The decision handed down in Johnny Depp’s defamation case against Amber Heard did not surprise Ruth Glenn, president and CEO of the National Coalition Against Domestic Violence. But it did disappoint.
On Wednesday, a jury at the Fairfax County Circuit Court found Heard liable for defaming Depp. Heard, meanwhile, prevailed in one out of three counterclaims. Depp was awarded $15 million in damages and will receive $10.35 million due to state caps on punitive damages. Heard will receive $2 million.
“It’s all very goofy,” Glenn said. “They both won; he just won more money. It’s the weirdest thing I’ve ever seen.”
Depp has denied abusing Heard and claimed, instead, that his ex-wife was the abuser. In 2020, the London high court ruled against him in a libel suit against The Sun for an article that called him a “wife-beater.” Depp also lost his request to appeal the decision.
As “goofy” as the outcome of the Virginia case might be, Glenn knows better than anyone that none of this is funny. She’s expressed concerns in previous interviews about the chilling effect this trial could have on domestic violence survivors, and this decision was not exactly encouraging.
“I would ask the nation and your readers, would you think twice about coming forward after witnessing what’s happened?” Glenn said. “I don’t think that it will necessarily be the only thing that stops someone from seeking support and safety, but I can tell you it just adds another layer.”
Unfortunately, Glenn suspected a verdict like this was coming. She cites two reasons for the premonition: the presumably grand scale of Depp’s PR machine and a lack of discussion during the case about abuse dynamics.
For instance: a narrative established early on in the case concerned the concept of “mutual abuse”—a term that Glenn pointed out can obscure the real power dynamics at hand.
Each victim develops their own defense mechanisms during abusive situations, Glenn said, and it’s not uncommon for victims to respond to physical or verbal violence with retaliation of their own. The logic goes: “If I respond this way, it might end it sooner.”
“You have to understand who’s really pulling the strings,” Glenn said. “Who’s exerting the power; who’s exerting the control. Every victim does not look the same, and they don’t respond the same.”
While the circumstances of the trial feel somewhat disconnected from the average person’s life—a worldwide celebrity plaintiff, an overactive stan army, the presence of Elon Musk—the actual dynamics at play, Glenn said, are not that unique. They reflect the experiences of hundreds of women and men facing the same kinds of treatment that Heard alleges, whose cases are not made available for public scrutiny.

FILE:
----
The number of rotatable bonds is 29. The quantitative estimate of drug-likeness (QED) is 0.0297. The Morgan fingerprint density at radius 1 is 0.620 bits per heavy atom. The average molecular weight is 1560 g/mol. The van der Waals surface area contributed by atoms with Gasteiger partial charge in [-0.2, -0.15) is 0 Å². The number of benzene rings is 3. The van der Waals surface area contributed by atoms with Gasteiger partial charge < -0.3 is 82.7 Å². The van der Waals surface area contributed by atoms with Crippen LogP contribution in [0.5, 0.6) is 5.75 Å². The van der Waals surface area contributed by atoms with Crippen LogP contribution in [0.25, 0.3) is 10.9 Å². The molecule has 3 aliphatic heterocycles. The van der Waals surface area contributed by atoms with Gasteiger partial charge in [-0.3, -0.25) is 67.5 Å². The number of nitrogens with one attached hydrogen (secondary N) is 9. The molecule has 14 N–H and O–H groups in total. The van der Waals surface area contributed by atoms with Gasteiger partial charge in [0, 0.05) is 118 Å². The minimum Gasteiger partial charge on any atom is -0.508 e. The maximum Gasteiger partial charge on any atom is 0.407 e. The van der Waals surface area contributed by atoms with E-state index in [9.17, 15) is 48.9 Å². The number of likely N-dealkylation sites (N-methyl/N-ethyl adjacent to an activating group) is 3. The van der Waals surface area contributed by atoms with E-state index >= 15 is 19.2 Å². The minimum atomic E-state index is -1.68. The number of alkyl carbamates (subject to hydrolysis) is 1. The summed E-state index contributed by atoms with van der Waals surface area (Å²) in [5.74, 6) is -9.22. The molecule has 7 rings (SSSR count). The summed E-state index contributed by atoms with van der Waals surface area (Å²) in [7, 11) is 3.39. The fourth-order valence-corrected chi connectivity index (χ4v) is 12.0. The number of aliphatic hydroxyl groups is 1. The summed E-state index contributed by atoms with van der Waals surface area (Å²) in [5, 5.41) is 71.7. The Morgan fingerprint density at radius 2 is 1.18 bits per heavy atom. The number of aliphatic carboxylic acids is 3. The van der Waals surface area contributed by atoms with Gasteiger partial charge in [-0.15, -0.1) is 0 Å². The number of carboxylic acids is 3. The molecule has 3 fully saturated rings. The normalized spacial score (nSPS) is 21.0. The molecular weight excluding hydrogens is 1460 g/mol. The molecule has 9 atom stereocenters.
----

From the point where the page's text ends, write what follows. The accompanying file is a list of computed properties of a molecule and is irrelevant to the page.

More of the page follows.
“It’s happening every day, all the time,” she said. “As we speak, somebody is enduring abuse from someone who says they love them.”
The biggest difference between the Depp-Heard case and others is the scale, both of the damages and of the media scrutiny. The NCADV did not establish a position on the case until Wednesday, but Glenn said its leadership has nonetheless faced attacks online; she’s received multiple direct messages on her personal social media accounts from fans who believe the organization took Heard’s “side,” although she maintains that’s never been the case.
“I’ve never seen anything like that,” Glenn said of the furor.
More than anything, Glenn wishes that at some point during this case, abuse dynamics had been discussed in depth. Whenever domestic violence comes up in the public discourse like this, she said, it’s imperative that local or national experts be involved in the conversation.
“I hope that when the dust settles from this that we don’t let what we’ve learned go away,” Glenn said. “We should recognize when power and control is being exerted—and we should have a deeper conversation as a nation about the dynamics of domestic violence and how that may or may not have played out in this trial.”
A representative for the Rape, Abuse, & Incest National Network (RAINN) provided the following statement: “The outcome of this case may surface an array of emotions for survivors watching. Anyone needing support in the wake of this verdict can access free confidential support 24/7 at 800.656.HOPE (4673) and online.RAINN.org.”
Women in Film, a nonprofit organization that advocates for the advancement of women in screen careers, shared contact information for a hotline of its own.
“We are deeply concerned the Depp-Heard decision will set precedent exacerbating barriers victims face in coming forward,” the organization said in a statement. “The trial and its reception demonstrated a regressive trend of retaliation against those who speak out about violence or abuse perpetrated by those in power.”